Berkshire

Wexham Park Hospital 'failed to protect patients' safety'

Wexham Park Hospital Image copyright BBC news grab
Image caption Inspectors found out of nine national standards for safety and quality of care one was being met

A hospital trust has "failed to protect the safety and welfare of patients", hospital inspectors have said.

Heatherwood and Wexham Park Hospitals NHS Foundation Trust has been ordered to make "urgent improvements" at Slough's Wexham Park Hospital.

It follows an unannounced follow-up inspection of the hospital in October by the Care Quality Commission (CQC).

The trust said it was "disappointed it had not made as much improvement as the CQC believed we should have".

In May the watchdog raised concerns about the care given to patients and the quality of nursing at the hospital.

A team of CQC inspectors spent four days at Wexham Park Hospital during an unannounced inspection in October.

The trust was inspected using nine out of 16 national standards - it failed eight and incurred six formal warning notices.

'Poor standards'

During one inspection of ward seven, the CQC said staff were observed assisting a patient to use a commode by their bed.

The curtains around the bed were not drawn and their attempts to use the commode were observed by the three other patients in the bay.

On another ward, rusty intravenous drip stands were found stored in the shower room.

In a statement the trust said: "We are disappointed that we have not made as much improvement as the CQC believed we should have in five months.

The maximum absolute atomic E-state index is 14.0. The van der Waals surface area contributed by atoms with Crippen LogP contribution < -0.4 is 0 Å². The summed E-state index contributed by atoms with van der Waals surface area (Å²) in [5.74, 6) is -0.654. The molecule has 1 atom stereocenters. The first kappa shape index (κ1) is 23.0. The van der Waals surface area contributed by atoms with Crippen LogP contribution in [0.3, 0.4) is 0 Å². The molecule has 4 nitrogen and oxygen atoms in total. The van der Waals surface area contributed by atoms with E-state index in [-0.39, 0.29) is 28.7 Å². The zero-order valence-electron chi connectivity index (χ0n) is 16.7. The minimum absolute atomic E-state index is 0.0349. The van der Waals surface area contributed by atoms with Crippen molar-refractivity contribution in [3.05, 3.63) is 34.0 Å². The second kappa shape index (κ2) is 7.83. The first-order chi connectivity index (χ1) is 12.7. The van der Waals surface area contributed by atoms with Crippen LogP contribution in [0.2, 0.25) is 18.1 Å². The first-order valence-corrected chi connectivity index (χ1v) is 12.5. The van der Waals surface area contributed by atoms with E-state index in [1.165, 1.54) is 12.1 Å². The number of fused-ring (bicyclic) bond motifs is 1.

"We are committed to making sustainable change and will continue to work hard to drive the improvements we all want to see."

Inspectors said patients' privacy and dignity was not always respected and they identified "poor" standards of cleanliness and "inadequate" infection control in some areas of the hospital.

They also raised concerns about short-staffed wards and evidence of poor record keeping.

Staff also complained of being bullied and harassed by managers and told inspectors they did not always feel they could raise concerns or make suggestions, a CQC spokesman said.

The CQC will continue to monitor the hospital and will make a further inspection on 11 February.

A commission spokeswoman said conditions could be imposed on the hospital if standards were not met, such as reducing admission times or restrictions on certain services.

It could also issue fines to the trust, however the spokeswoman added that "was rare".

The trust provides services for a population of almost 500,000.

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